Get Social, or Watch Your Stock Plummet

Listen up, IROs and financial communications practitioners. It’s time to stop leaving that “social media fluff” to PR pros and digital marketing folks and learn how to harness the power of social media for communicating corporate information to investors. What do social networking sites like Twitter and Facebook have to do with disclosing serious financial information you ask? Well, the U.S. Securities and Exchange Commission recently announced that information released on social media channels now constitutes as fair disclosure, opening up enormous opportunities for IR professionals. It’s time to buckle down, get social, and strategize some concrete steps for incorporating your company or client’s social media channels into your IR practices.
According to Edelman Digital and Financial, the SEC isn’t the only regulator taking notice of social media. FINRA and the Federal Financial Institutions Examination Council have proposed regulations that require companies to have concrete social media processes and documents for IR practices. All of a sudden, social media for investor relations is moving to the mainstream – IRO’s can no longer ignore these channels and need to find a way to incorporate them into their communications strategy. How do you determine which channel to prioritize? A recent study by the Stanford Graduate School of Business and the University of Michigan reports that Twitter is IR professionals’ new technology of choice for breaking firm news. Particularly for smaller companies, Twitter can play the role of an equalizer by allowing them to make up for lack of media exposure by communicating via social media. And the study results prove that social media isn’t just fluff – Twitter has helped companies achieve more market liquidity for their stocks.
All of this can be overwhelming – there’s a ton of information out there about the merging of investor relations and social media. To help make sense of the information overload, here are three concrete recommendations to help you get started on your “social IR” strategy:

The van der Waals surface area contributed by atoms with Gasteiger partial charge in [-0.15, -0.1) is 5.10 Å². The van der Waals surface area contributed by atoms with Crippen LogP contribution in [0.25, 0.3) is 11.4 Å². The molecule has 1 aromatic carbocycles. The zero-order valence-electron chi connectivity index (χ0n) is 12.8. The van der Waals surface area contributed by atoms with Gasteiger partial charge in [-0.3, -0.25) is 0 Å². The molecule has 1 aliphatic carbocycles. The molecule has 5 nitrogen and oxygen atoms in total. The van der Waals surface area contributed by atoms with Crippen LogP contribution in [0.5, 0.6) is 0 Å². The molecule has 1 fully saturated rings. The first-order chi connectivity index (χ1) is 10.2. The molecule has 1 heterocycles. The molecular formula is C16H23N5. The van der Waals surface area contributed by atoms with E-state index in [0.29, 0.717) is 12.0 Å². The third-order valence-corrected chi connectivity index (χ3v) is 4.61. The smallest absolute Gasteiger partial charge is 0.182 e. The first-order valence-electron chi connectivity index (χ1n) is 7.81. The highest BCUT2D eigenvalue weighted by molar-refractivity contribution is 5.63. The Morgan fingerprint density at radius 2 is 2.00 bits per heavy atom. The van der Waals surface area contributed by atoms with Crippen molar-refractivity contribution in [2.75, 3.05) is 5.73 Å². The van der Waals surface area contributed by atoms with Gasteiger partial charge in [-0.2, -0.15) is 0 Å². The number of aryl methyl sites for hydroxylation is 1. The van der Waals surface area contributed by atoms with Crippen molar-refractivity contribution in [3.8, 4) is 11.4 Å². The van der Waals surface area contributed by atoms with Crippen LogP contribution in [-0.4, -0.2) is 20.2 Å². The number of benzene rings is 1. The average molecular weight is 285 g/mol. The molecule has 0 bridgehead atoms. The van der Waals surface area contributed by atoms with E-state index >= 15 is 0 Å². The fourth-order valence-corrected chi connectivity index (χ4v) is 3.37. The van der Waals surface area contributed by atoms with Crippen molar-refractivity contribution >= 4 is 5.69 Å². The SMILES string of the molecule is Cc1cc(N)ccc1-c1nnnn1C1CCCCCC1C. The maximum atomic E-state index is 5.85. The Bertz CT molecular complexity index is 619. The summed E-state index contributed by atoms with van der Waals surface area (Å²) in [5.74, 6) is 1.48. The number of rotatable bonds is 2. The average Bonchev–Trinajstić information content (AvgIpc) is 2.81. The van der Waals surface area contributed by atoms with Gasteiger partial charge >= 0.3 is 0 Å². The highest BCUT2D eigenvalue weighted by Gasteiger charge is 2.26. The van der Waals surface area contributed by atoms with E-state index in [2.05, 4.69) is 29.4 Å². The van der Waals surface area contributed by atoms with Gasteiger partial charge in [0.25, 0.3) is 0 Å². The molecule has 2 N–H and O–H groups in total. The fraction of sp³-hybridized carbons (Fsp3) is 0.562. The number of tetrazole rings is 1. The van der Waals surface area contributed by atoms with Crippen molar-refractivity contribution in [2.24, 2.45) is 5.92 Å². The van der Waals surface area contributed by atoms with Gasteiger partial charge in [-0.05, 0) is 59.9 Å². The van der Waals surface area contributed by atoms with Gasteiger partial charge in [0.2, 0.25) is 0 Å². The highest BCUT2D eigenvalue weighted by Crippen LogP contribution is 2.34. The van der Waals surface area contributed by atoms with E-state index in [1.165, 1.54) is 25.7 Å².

• Get the Word Out: The SEC allows social media disclosure only in cases where investors are aware of the company’s policy; so let your investors know that you will be disclosing material information via social media. The more transparent you are with investors, the less potential for regulatory backlash. Issue a press release, update your website, and/or organize a conference call to share your new policy.
• Optimize Your Channels: As is the case with all corporate communications, you need to develop a unique IR strategy for each of your social media channels. If Twitter is your primary source for disclosing material information, make that clear to your investors so they’re not visiting your Facebook page for news. If you’re planning on using all your social media channels for material news, make sure you have a plan for disclosing information simultaneously across all channels. It’s not enough to have one uniform strategy for all your social media channels – monitor your investors’ online behaviors and strategize accordingly.
• Be Bold. Explore Multimedia: Most companies are still struggling to learn “social IR” so this is an opportunity to stand out and be a leader in communicating to investors in innovative ways. Why restrict yourself to Facebook and Twitter when investors are also using YouTube, Google+ and LinkedIn? Exploring multimedia social channels beyond Facebook and Twitter will make media and investors take notice. Multimedia messages are a more effective way of reaching your investors across multiple touch points and telling a compelling story.
While SEC’s new rule on social media disclosure is still new and confusing, there are many concrete steps that companies can take to communicate more transparently with investors and get ahead with their “social IR” strategy.

About Godhuli Chatterjee 1 Article
Godhuli Chatterjee is a full-time Masters student at at Northwestern’s Integrated Marketing Communications program @MedillSchool. Prior to her studies, she worked in financial communications at a leading global public relations firm. She is passionate about investor relations and social media marketing. Follow her on Twitter at @gchatter.

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